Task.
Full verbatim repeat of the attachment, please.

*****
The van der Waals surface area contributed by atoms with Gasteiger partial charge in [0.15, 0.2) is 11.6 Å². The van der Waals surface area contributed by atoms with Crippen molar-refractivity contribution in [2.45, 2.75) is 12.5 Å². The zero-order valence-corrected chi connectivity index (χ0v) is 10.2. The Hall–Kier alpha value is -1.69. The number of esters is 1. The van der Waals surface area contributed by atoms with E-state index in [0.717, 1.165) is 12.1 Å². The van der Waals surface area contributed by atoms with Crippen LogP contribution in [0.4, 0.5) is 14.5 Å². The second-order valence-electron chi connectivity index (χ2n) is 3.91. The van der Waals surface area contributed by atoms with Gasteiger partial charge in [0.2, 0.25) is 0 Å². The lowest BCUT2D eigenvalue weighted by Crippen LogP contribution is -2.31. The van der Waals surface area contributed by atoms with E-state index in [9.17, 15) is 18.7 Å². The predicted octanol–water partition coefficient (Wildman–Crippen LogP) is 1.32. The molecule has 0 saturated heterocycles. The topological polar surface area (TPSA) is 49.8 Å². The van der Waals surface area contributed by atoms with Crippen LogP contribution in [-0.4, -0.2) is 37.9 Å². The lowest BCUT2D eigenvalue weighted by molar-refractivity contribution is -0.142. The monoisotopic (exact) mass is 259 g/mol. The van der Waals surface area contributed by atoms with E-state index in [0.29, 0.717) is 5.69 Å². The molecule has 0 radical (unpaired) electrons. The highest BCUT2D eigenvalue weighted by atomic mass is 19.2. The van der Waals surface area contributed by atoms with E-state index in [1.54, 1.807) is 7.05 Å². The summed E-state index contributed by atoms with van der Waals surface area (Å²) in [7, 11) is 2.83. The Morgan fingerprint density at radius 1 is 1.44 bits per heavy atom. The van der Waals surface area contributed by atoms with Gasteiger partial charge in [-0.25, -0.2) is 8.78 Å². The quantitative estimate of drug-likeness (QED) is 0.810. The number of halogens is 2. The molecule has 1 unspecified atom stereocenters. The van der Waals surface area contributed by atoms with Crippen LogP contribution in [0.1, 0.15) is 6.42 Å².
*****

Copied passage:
The van der Waals surface area contributed by atoms with Gasteiger partial charge in [0.15, 0.2) is 11.6 Å². The van der Waals surface area contributed by atoms with Crippen molar-refractivity contribution in [2.45, 2.75) is 12.5 Å². The zero-order valence-corrected chi connectivity index (χ0v) is 10.2. The Hall–Kier alpha value is -1.69. The number of esters is 1. The van der Waals surface area contributed by atoms with E-state index in [0.717, 1.165) is 12.1 Å². The van der Waals surface area contributed by atoms with Crippen LogP contribution in [0.4, 0.5) is 14.5 Å². The second-order valence-electron chi connectivity index (χ2n) is 3.91. The van der Waals surface area contributed by atoms with Gasteiger partial charge in [0.2, 0.25) is 0 Å². The lowest BCUT2D eigenvalue weighted by Crippen LogP contribution is -2.31. The van der Waals surface area contributed by atoms with E-state index in [9.17, 15) is 18.7 Å². The predicted octanol–water partition coefficient (Wildman–Crippen LogP) is 1.32. The molecule has 0 saturated heterocycles. The topological polar surface area (TPSA) is 49.8 Å². The van der Waals surface area contributed by atoms with Crippen LogP contribution in [-0.4, -0.2) is 37.9 Å². The lowest BCUT2D eigenvalue weighted by molar-refractivity contribution is -0.142. The monoisotopic (exact) mass is 259 g/mol. The van der Waals surface area contributed by atoms with E-state index in [0.29, 0.717) is 5.69 Å². The molecule has 0 radical (unpaired) electrons. The highest BCUT2D eigenvalue weighted by atomic mass is 19.2. The van der Waals surface area contributed by atoms with E-state index in [1.54, 1.807) is 7.05 Å². The summed E-state index contributed by atoms with van der Waals surface area (Å²) in [7, 11) is 2.83. The Morgan fingerprint density at radius 1 is 1.44 bits per heavy atom. The van der Waals surface area contributed by atoms with Gasteiger partial charge in [-0.25, -0.2) is 8.78 Å². The quantitative estimate of drug-likeness (QED) is 0.810. The number of halogens is 2. The molecule has 1 unspecified atom stereocenters. The van der Waals surface area contributed by atoms with Crippen LogP contribution in [0.1, 0.15) is 6.42 Å².